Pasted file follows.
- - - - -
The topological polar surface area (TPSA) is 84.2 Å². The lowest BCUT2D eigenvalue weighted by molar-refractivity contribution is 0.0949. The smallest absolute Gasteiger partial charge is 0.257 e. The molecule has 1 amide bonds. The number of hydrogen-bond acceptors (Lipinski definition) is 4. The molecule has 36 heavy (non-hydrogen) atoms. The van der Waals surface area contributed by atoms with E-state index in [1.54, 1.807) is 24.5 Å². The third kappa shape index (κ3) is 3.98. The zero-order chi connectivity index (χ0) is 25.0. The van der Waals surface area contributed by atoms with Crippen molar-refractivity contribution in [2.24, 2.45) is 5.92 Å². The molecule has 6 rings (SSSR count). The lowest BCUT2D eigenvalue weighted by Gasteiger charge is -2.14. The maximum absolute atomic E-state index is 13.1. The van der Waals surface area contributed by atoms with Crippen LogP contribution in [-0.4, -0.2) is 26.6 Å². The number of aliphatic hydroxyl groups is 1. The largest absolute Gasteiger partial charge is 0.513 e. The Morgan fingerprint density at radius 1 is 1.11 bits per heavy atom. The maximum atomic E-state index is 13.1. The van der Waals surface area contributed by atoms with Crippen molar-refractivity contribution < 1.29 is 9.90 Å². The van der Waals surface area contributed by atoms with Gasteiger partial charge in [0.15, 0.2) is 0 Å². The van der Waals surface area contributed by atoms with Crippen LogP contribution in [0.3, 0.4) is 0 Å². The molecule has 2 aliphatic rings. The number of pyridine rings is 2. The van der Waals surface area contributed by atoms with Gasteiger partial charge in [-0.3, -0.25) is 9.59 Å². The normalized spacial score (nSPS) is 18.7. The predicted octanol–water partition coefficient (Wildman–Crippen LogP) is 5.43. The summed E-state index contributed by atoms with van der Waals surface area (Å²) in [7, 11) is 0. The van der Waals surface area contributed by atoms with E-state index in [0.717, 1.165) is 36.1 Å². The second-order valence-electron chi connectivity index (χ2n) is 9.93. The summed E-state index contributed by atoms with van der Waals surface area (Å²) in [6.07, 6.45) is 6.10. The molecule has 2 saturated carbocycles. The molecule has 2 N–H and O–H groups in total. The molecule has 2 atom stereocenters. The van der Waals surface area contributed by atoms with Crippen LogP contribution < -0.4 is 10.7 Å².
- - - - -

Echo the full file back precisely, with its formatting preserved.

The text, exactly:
The topological polar surface area (TPSA) is 84.2 Å². The lowest BCUT2D eigenvalue weighted by molar-refractivity contribution is 0.0949. The smallest absolute Gasteiger partial charge is 0.257 e. The molecule has 1 amide bonds. The number of hydrogen-bond acceptors (Lipinski definition) is 4. The molecule has 36 heavy (non-hydrogen) atoms. The van der Waals surface area contributed by atoms with E-state index in [1.54, 1.807) is 24.5 Å². The third kappa shape index (κ3) is 3.98. The zero-order chi connectivity index (χ0) is 25.0. The van der Waals surface area contributed by atoms with Crippen molar-refractivity contribution in [2.24, 2.45) is 5.92 Å². The molecule has 6 rings (SSSR count). The lowest BCUT2D eigenvalue weighted by Gasteiger charge is -2.14. The maximum absolute atomic E-state index is 13.1. The van der Waals surface area contributed by atoms with Crippen LogP contribution in [-0.4, -0.2) is 26.6 Å². The number of aliphatic hydroxyl groups is 1. The largest absolute Gasteiger partial charge is 0.513 e. The Morgan fingerprint density at radius 1 is 1.11 bits per heavy atom. The maximum atomic E-state index is 13.1. The van der Waals surface area contributed by atoms with Crippen molar-refractivity contribution < 1.29 is 9.90 Å². The van der Waals surface area contributed by atoms with Gasteiger partial charge in [0.15, 0.2) is 0 Å². The van der Waals surface area contributed by atoms with Crippen LogP contribution in [0.3, 0.4) is 0 Å². The molecule has 2 aliphatic rings. The number of pyridine rings is 2. The van der Waals surface area contributed by atoms with Gasteiger partial charge in [-0.3, -0.25) is 9.59 Å². The normalized spacial score (nSPS) is 18.7. The predicted octanol–water partition coefficient (Wildman–Crippen LogP) is 5.43. The summed E-state index contributed by atoms with van der Waals surface area (Å²) in [7, 11) is 0. The van der Waals surface area contributed by atoms with E-state index in [0.717, 1.165) is 36.1 Å². The second-order valence-electron chi connectivity index (χ2n) is 9.93. The summed E-state index contributed by atoms with van der Waals surface area (Å²) in [6.07, 6.45) is 6.10. The molecule has 2 saturated carbocycles. The molecule has 2 N–H and O–H groups in total. The molecule has 2 atom stereocenters. The van der Waals surface area contributed by atoms with Crippen LogP contribution < -0.4 is 10.7 Å².